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5 easy composition rules to improve your photography: #5 break the rules

“Learn the rules like a pro, so you can break them like an artist.”

― Pablo Picasso

Rule number 5… well it’s not really a rule at all.

Over the previous four weeks, we’ve looked at the rule of thirds, framing, filling the frame and embracing negative space, and while there are so many more ‘rules’ of photography that I could go on to talk about, I’m going to give you the most important rule of all…

don’t be afraid to break the rules

sometimes placing your subject dead in the middle of the frame works well…

and there will be moments when you don’t have time to frame your subjects – it’s more about capturing the moment and you need to think quick

there will be times when your foreground and background are an important part of the story of the image

and times when no matter where you move, there will be no negative space in your image, but it will still work

So there you have it – my top 5 rules to help you improve your photography!

now, it all comes down to practice

So pick up your camera whenever you can.  Practice on whatever willing, unwilling, stationary or moving subject you can find, and you will soon see an improvement in your photography.

And most important of all, have fun!

In the comments, I’d love to hear:

Has this series of 5 easy composition rules to improve your photography helped to make you more confident in your own photography?  And what was your favourite rule to play with?

If you’ve enjoyed this series, please share it with a friend!

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my 5 favourite iphone photography apps

black and white photo of parsley flowers

hello, my name is Tasha and I’m a DSLR snob

I fought upgrading my bog-standard mobile phone for ages for this very reason. The camera’s in a mobile phone simply can’t be as good as my camera. Simply. Can’t.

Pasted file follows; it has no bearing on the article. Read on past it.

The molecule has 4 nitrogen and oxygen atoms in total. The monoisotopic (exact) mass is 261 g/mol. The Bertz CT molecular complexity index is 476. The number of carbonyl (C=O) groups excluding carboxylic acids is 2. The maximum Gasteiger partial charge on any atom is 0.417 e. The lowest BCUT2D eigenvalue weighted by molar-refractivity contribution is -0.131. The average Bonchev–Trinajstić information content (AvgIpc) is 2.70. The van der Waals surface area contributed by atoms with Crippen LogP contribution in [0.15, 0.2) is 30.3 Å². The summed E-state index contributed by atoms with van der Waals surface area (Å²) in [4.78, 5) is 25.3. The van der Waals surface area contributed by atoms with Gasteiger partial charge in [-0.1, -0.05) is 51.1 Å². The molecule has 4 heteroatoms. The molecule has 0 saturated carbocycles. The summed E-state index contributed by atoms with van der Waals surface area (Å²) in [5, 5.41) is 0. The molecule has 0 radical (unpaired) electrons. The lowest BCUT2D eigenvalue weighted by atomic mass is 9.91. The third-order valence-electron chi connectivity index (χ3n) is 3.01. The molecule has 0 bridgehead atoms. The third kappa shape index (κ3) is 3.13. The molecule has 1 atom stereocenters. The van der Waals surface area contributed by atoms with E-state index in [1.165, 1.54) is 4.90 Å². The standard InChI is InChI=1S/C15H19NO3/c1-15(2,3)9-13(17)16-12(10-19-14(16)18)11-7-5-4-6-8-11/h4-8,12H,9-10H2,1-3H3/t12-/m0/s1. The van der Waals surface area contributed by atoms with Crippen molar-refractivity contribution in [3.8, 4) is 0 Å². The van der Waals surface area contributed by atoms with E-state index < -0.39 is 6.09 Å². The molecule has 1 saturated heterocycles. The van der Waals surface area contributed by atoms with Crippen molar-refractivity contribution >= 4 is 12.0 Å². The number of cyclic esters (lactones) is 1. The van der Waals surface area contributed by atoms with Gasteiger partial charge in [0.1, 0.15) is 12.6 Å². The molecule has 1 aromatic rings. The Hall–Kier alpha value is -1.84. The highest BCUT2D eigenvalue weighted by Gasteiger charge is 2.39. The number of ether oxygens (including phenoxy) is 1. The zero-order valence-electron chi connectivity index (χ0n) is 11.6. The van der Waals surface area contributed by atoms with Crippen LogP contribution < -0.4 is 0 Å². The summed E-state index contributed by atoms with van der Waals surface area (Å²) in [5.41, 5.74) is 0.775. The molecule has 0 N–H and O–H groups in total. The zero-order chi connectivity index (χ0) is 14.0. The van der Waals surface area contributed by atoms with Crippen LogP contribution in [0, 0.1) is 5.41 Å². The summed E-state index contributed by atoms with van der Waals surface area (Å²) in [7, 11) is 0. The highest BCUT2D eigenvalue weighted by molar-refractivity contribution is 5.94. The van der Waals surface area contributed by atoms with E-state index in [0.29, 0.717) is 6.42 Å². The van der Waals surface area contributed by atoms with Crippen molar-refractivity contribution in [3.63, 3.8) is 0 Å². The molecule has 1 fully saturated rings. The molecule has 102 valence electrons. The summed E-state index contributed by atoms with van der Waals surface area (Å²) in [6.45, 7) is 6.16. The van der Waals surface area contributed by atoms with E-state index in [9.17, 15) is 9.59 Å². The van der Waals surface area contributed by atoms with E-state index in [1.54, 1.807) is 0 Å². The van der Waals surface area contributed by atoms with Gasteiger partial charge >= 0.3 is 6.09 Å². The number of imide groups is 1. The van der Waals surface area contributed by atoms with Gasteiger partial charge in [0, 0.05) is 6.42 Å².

Well, it turns out they can. Which in turn made me into a bit of a camera and editing phone app junkie there for a while.

And 18 months on, I’ve landed on my favourites. The apps I turn to whenever I pick up my phone to take photos… which is becoming more often.

just don’t tell my big camera I’m cheating on it

Camera+

Camera+ ($4.49) helps you use your iPhone to shoot the best photos you possibly can.  The app uses your existing phone camera but allows you more control over the settings.  While you are still able to take pictures in automatic mode, if you feel like you want more light and speed control, then you are able to independently change focus and metering points, allowing you to meter based on a different part of the scene and/or focus in a different area of the frame.

Camera+ is more than just a camera replacement, though, with advanced editing in exposure, brightness, contrast and saturation tools (to name just a few) letting you tweak your photos to your heart’s content.

VSCO

If I’m totally honest, it’s been a while since I’ve used VSCO (Free). For a long time, VSCO was my go-to for editing, with a great selection of image adjustment tools and quite a range of high-quality photographic filters (the app was originally developed for the serious photographer who was looking to emulate film).  They’ve upgraded the interface since I’ve used it last – it’s now very sleek and modern – but it’s still an app that I will go back to when the time calls.

Filmborn

Filmborn (Free) is my latest app acquisition….  I use Mastin Labs presets for all of my photo editing – both personal and professional – so adding Filmborn to my phone was a bit of a no-brainer.  Designed to give you a genuine film look in 3 steps or less, the app lets you take photos with your in-phone camera, then edit them without having to import photos like some of its counterparts.  I love that you are able to view the presets in real-time and the kicker (for me) change between three different focal length crops (31mm, 35mm, and 50mm).

Lenka